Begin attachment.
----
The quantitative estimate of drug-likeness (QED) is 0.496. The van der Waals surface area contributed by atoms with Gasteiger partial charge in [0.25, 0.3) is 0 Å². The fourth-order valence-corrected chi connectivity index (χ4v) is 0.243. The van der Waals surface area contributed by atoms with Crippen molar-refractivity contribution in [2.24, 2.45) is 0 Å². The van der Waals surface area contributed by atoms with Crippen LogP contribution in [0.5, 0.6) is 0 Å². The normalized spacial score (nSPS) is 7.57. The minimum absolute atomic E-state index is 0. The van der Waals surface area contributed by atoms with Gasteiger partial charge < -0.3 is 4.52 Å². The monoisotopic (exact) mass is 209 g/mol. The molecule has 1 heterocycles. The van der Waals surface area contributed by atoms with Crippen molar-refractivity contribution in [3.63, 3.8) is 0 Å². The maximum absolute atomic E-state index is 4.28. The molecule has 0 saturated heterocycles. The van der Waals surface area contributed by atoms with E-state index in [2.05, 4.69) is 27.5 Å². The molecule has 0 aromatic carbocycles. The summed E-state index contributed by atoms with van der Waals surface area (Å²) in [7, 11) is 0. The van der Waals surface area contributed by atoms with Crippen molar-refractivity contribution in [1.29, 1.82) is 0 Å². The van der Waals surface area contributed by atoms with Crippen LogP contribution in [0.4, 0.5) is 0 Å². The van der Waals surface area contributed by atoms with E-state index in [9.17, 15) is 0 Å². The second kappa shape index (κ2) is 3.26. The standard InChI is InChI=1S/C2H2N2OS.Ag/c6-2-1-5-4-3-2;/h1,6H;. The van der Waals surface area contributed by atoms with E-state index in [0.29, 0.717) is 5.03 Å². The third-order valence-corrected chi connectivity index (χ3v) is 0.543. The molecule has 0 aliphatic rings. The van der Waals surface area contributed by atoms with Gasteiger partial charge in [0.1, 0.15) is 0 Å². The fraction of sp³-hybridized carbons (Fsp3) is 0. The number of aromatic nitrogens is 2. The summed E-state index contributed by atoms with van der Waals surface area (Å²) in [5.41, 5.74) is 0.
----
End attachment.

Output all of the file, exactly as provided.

The quantitative estimate of drug-likeness (QED) is 0.496. The van der Waals surface area contributed by atoms with Gasteiger partial charge in [0.25, 0.3) is 0 Å². The fourth-order valence-corrected chi connectivity index (χ4v) is 0.243. The van der Waals surface area contributed by atoms with Crippen molar-refractivity contribution in [2.24, 2.45) is 0 Å². The van der Waals surface area contributed by atoms with Crippen LogP contribution in [0.5, 0.6) is 0 Å². The normalized spacial score (nSPS) is 7.57. The minimum absolute atomic E-state index is 0. The van der Waals surface area contributed by atoms with Gasteiger partial charge < -0.3 is 4.52 Å². The monoisotopic (exact) mass is 209 g/mol. The molecule has 1 heterocycles. The van der Waals surface area contributed by atoms with Crippen molar-refractivity contribution in [3.63, 3.8) is 0 Å². The maximum absolute atomic E-state index is 4.28. The molecule has 0 saturated heterocycles. The van der Waals surface area contributed by atoms with E-state index in [2.05, 4.69) is 27.5 Å². The molecule has 0 aromatic carbocycles. The summed E-state index contributed by atoms with van der Waals surface area (Å²) in [7, 11) is 0. The van der Waals surface area contributed by atoms with Crippen molar-refractivity contribution in [1.29, 1.82) is 0 Å². The van der Waals surface area contributed by atoms with Crippen LogP contribution in [0.4, 0.5) is 0 Å². The van der Waals surface area contributed by atoms with E-state index in [9.17, 15) is 0 Å². The second kappa shape index (κ2) is 3.26. The standard InChI is InChI=1S/C2H2N2OS.Ag/c6-2-1-5-4-3-2;/h1,6H;. The van der Waals surface area contributed by atoms with E-state index in [0.29, 0.717) is 5.03 Å². The third-order valence-corrected chi connectivity index (χ3v) is 0.543. The molecule has 0 aliphatic rings. The van der Waals surface area contributed by atoms with Gasteiger partial charge in [0.1, 0.15) is 0 Å². The fraction of sp³-hybridized carbons (Fsp3) is 0. The number of aromatic nitrogens is 2. The summed E-state index contributed by atoms with van der Waals surface area (Å²) in [5.41, 5.74) is 0.